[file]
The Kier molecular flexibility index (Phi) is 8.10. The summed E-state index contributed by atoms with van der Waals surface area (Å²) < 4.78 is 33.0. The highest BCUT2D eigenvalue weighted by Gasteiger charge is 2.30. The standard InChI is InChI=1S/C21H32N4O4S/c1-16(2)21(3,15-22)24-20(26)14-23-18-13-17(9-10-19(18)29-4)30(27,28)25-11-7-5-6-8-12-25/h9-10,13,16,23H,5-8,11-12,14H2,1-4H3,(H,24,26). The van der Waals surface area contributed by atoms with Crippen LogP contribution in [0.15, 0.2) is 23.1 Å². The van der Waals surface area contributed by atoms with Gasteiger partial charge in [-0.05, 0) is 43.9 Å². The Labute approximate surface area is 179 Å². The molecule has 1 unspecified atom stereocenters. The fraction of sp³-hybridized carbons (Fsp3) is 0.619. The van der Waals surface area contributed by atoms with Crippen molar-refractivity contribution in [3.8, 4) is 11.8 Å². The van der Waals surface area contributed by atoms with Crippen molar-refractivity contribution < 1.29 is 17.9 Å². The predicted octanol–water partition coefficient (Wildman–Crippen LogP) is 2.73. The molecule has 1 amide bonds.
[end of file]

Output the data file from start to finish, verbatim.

The Kier molecular flexibility index (Phi) is 8.10. The summed E-state index contributed by atoms with van der Waals surface area (Å²) < 4.78 is 33.0. The highest BCUT2D eigenvalue weighted by Gasteiger charge is 2.30. The standard InChI is InChI=1S/C21H32N4O4S/c1-16(2)21(3,15-22)24-20(26)14-23-18-13-17(9-10-19(18)29-4)30(27,28)25-11-7-5-6-8-12-25/h9-10,13,16,23H,5-8,11-12,14H2,1-4H3,(H,24,26). The van der Waals surface area contributed by atoms with Crippen LogP contribution in [0.15, 0.2) is 23.1 Å². The van der Waals surface area contributed by atoms with Gasteiger partial charge in [-0.05, 0) is 43.9 Å². The Labute approximate surface area is 179 Å². The molecule has 1 unspecified atom stereocenters. The fraction of sp³-hybridized carbons (Fsp3) is 0.619. The van der Waals surface area contributed by atoms with Crippen molar-refractivity contribution in [3.8, 4) is 11.8 Å². The van der Waals surface area contributed by atoms with Crippen molar-refractivity contribution < 1.29 is 17.9 Å². The predicted octanol–water partition coefficient (Wildman–Crippen LogP) is 2.73. The molecule has 1 amide bonds.